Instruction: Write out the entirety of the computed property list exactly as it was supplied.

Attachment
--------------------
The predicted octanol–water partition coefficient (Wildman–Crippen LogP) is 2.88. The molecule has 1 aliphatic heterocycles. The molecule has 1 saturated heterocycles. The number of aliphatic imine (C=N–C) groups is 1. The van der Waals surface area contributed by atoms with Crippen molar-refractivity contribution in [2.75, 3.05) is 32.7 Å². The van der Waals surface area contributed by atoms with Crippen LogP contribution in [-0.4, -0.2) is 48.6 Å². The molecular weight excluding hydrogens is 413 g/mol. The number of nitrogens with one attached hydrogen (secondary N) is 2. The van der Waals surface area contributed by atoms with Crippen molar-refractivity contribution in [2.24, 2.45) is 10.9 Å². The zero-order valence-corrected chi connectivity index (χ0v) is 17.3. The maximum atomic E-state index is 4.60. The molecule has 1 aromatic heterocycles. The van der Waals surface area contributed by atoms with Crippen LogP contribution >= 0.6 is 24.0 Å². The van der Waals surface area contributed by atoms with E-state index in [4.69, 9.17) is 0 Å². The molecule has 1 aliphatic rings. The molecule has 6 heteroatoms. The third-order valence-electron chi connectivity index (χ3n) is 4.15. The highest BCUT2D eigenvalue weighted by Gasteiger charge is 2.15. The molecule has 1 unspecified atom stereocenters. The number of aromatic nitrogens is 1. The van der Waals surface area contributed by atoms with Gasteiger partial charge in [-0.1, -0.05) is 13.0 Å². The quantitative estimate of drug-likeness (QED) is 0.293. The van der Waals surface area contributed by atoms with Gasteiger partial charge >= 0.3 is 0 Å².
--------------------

The predicted octanol–water partition coefficient (Wildman–Crippen LogP) is 2.88. The molecule has 1 aliphatic heterocycles. The molecule has 1 saturated heterocycles. The number of aliphatic imine (C=N–C) groups is 1. The van der Waals surface area contributed by atoms with Crippen molar-refractivity contribution in [2.75, 3.05) is 32.7 Å². The van der Waals surface area contributed by atoms with Crippen LogP contribution in [-0.4, -0.2) is 48.6 Å². The molecular weight excluding hydrogens is 413 g/mol. The number of nitrogens with one attached hydrogen (secondary N) is 2. The van der Waals surface area contributed by atoms with Crippen molar-refractivity contribution in [2.24, 2.45) is 10.9 Å². The zero-order valence-corrected chi connectivity index (χ0v) is 17.3. The maximum atomic E-state index is 4.60. The molecule has 1 aromatic heterocycles. The van der Waals surface area contributed by atoms with Crippen LogP contribution >= 0.6 is 24.0 Å². The van der Waals surface area contributed by atoms with E-state index in [4.69, 9.17) is 0 Å². The molecule has 1 aliphatic rings. The molecule has 6 heteroatoms. The third-order valence-electron chi connectivity index (χ3n) is 4.15. The highest BCUT2D eigenvalue weighted by Gasteiger charge is 2.15. The molecule has 1 unspecified atom stereocenters. The number of aromatic nitrogens is 1. The van der Waals surface area contributed by atoms with Gasteiger partial charge in [-0.1, -0.05) is 13.0 Å². The quantitative estimate of drug-likeness (QED) is 0.293. The van der Waals surface area contributed by atoms with Gasteiger partial charge >= 0.3 is 0 Å².